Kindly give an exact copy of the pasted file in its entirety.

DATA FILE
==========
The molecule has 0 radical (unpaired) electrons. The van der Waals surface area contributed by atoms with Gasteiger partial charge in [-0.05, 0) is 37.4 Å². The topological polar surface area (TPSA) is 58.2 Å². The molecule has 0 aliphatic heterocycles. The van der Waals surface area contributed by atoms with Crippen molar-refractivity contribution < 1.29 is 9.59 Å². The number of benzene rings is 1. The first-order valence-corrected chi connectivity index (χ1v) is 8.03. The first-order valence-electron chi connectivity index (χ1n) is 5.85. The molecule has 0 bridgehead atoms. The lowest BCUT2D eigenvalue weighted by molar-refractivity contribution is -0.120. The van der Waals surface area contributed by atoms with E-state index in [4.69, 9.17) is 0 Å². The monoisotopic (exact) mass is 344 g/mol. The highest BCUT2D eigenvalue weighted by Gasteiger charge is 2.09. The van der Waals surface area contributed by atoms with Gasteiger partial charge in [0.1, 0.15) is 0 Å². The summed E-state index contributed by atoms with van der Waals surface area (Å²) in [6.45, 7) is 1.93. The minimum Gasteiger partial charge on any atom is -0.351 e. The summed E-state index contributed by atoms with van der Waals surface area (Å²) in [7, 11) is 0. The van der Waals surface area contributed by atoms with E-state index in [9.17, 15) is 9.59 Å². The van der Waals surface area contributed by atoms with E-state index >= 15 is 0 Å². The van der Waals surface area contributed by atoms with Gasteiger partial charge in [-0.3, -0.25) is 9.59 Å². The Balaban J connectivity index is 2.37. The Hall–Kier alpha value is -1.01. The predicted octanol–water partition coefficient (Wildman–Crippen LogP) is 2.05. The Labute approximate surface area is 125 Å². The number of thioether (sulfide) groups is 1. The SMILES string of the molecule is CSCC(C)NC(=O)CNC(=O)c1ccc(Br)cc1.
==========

The molecule has 0 radical (unpaired) electrons. The van der Waals surface area contributed by atoms with Gasteiger partial charge in [-0.05, 0) is 37.4 Å². The topological polar surface area (TPSA) is 58.2 Å². The molecule has 0 aliphatic heterocycles. The van der Waals surface area contributed by atoms with Crippen molar-refractivity contribution < 1.29 is 9.59 Å². The number of benzene rings is 1. The first-order valence-corrected chi connectivity index (χ1v) is 8.03. The first-order valence-electron chi connectivity index (χ1n) is 5.85. The molecule has 0 bridgehead atoms. The lowest BCUT2D eigenvalue weighted by molar-refractivity contribution is -0.120. The van der Waals surface area contributed by atoms with E-state index in [4.69, 9.17) is 0 Å². The monoisotopic (exact) mass is 344 g/mol. The highest BCUT2D eigenvalue weighted by Gasteiger charge is 2.09. The van der Waals surface area contributed by atoms with Gasteiger partial charge in [0.1, 0.15) is 0 Å². The summed E-state index contributed by atoms with van der Waals surface area (Å²) in [6.45, 7) is 1.93. The minimum Gasteiger partial charge on any atom is -0.351 e. The summed E-state index contributed by atoms with van der Waals surface area (Å²) in [7, 11) is 0. The van der Waals surface area contributed by atoms with E-state index in [9.17, 15) is 9.59 Å². The van der Waals surface area contributed by atoms with E-state index >= 15 is 0 Å². The van der Waals surface area contributed by atoms with Gasteiger partial charge in [-0.3, -0.25) is 9.59 Å². The Balaban J connectivity index is 2.37. The Hall–Kier alpha value is -1.01. The predicted octanol–water partition coefficient (Wildman–Crippen LogP) is 2.05. The Labute approximate surface area is 125 Å². The number of thioether (sulfide) groups is 1. The SMILES string of the molecule is CSCC(C)NC(=O)CNC(=O)c1ccc(Br)cc1.